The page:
This review was originally published in Pioneer Press Newspapers in June, 2011.
In splicing two of Shakespeare’s Henry plays together, Oak Park Festival Theatre has created a three-hour epic. Unfortunately, adaptor Stanton Davis’ ambitious undertaking stops working after the first hour or so.
And despite an engaging, ultimately moving performance by Jack Hickey as Sir John Falstaff, Davis’ cast has some royal troubles delivering the emotional truth within the text.
The end result is a loss of coherence post-intermission, as wars seem to break out at random, and a confusing profusion of triple- and double-cast nobles, groundlings, warriors and wives make it difficult to discern — or care about — what’s at stake in the conflicts of the era. There the primary problem lies with “The History of King Henry the Fourth,” which Davis created by merging segments of Henry IV, Parts I and II. The text that, while often laborious, muddles the storytelling in relating the wars, political intrigues, plots and counter-plots that paved Prince Hal’s often troubled road to the throne and his transformation from party boy prince to superking Henry V.
By serving as director of his own work, Davis walks a treacherous path. In our 20-odd years of reviewing, we’ve rarely known it to end well when a production’s author and director are one and the same. The author knows the play he wanted to write. The director should be in a position to tell the author the play he actually did write. When writer and director are one and the same, a crucial degree of objective perspective is lost. That certainly seems to be the case here, especially in the History’s interminable second half.
Still, Davis’ adaptation begins on solid if not exceptionally vivid ground. We meet King Henry IV, bemoaning the drunken, loutish behavior of his son while fretting over what to do about the malcontented, plotting Percy Family, a royal clan royally out of joint since Henry IV wrested the crown from Richard II. Those two plotlines are the backbone of “Henry IV, Part I” — the evolution of drunken ne’er-do-well Prince Hal into a paragon of royal responsibility and the machinations of those who would steal the crown from Henry IV.
The character who initially joins both threads of the story is young Harry Percy, aka Hotspur, a hotheaded thorn in Henry IV’s side. Hotspur stands as a noble, war-like, comparison to Prince’s Hal’s endless, irresponsible carousing. A showdown between the two young men is inevitable, and much of the first half of Davis’ narrative lays the groundwork for that climactic battle.
It’s following the Henry/Hotspur showdown that “The History of King Henry IV” starts disintegrating. Other than Falstaff, Prince Hal and King Henry IV, it’s all but impossible to differentiate between key characters. And when you can’t tell who’s who, it’s mighty tough to care about what’s what.
Paradoxically, the supporting players often fall into the trap of mugging as if they were in a silent movie. Falstaff’s military contingent is the most egregious example of this. Granted, Sir John’s motley crew is supposed to serve as comic relief. But is it necessary to have them all acting like kindergartners who’ve suffered from substantial traumatic head injuries? No, it is not. Shakespeare’s comedy doesn’t need to be dumbed down like this.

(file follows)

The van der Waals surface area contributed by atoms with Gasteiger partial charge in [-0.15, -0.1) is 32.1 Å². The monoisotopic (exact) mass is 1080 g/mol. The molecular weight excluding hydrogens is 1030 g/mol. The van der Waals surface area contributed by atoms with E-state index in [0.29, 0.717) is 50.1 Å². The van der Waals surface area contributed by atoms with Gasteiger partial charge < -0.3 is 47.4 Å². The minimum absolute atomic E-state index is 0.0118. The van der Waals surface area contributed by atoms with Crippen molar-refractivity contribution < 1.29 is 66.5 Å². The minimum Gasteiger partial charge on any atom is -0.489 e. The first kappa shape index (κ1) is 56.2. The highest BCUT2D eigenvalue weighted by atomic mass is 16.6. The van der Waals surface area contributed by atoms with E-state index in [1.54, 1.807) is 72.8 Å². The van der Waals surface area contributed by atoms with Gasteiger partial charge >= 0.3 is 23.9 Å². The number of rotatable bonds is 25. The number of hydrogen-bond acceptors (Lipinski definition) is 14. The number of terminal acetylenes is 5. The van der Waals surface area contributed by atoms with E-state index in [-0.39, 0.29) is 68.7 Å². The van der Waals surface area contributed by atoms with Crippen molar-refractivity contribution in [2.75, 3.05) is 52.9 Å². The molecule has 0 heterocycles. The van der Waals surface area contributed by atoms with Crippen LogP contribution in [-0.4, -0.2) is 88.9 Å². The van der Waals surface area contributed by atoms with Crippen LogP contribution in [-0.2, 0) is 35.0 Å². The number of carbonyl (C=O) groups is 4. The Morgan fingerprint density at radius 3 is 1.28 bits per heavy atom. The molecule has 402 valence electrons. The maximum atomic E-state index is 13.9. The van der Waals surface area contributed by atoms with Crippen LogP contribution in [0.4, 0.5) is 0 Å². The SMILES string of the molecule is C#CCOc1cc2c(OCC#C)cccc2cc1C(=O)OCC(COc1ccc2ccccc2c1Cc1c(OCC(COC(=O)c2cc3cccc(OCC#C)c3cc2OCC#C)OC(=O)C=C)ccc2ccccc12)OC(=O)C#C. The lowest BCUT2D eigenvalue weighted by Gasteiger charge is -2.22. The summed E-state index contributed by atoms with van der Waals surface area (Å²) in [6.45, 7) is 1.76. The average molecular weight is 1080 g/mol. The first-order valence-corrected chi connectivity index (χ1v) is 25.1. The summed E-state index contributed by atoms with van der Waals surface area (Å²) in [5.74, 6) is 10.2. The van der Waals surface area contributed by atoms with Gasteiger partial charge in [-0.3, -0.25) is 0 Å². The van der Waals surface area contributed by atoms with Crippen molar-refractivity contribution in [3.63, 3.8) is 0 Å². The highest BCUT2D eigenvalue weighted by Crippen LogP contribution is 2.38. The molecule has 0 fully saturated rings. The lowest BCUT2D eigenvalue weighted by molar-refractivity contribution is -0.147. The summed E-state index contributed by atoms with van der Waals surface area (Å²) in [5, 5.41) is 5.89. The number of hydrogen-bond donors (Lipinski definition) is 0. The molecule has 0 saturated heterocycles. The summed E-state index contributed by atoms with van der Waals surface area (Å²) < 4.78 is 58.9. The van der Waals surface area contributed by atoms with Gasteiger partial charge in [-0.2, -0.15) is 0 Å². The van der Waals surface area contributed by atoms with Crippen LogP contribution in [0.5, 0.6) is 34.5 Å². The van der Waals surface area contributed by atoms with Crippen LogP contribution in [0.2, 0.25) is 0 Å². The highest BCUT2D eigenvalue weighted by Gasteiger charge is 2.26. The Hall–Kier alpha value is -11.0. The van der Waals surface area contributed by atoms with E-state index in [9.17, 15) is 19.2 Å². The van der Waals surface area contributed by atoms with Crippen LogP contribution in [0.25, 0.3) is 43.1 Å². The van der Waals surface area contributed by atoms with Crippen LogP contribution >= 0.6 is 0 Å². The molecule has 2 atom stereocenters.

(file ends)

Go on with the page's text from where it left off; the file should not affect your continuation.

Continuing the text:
There’s an analogous problem with Hotspur (Adam Meredith). As director, Davis has Meredith overplay the anger until it’s cartoonish. Meredith shows an able command of the language, but his impact is undercut because he delivers each and every line with a heightened, red-faced rage that soon grows monotonous.
Also problematic is the miscast King Henry IV (Michael Sherwin), who looks more like he’s Prince Hal’s brother rather than his father. His youthful appearance means that Sherwin is never believable as the rapidly aging King, thus undermining a key pillar of Shakespeare’s story from the get-go.
As Prince Hal, Dennis Grimes is adequate, effectively portraying a young man’s journey from carefree barfly to sober and serious-minded monarch.
But the character you care about most in Davis’ adaptation is the fat Falstaff, a true-hearted friend under all his drunken sloppiness and a deeply sympathetic character in his final, cruel encounter with Hal. Despite a fat suit that seemed to keep shifting throughout the performance, Hickey’s Falstaff is the fellow who seems most real in this “History.” Would that Hickey’s deep understanding of Shakespeare’s text and his ability to convey that text’s thrilling emotion were shared by the rest of the production.
It’s not impossible to conflate all the complex machinations within Henry plays and arrive at a dramatically enthralling, streamlined narrative. Chicago Shakespeare did it with the magnificent “Rose Rage” in 2004; Court combined the Henrys for “Shadow of Succession” in 1996. But Davis’ adaptation lacks the clarity of those adaptations, while his cast often isn’t up to the challenge of creating memorably differentiated characters from pared down dialogue.
The History of Henry IV runs through July 12 at Oak Park Festival Theatre, Austin Gardens, Oak Park. For ticket info,
To read our review of Oak PArk Festival Theatre’s Blithe Spirit, click here.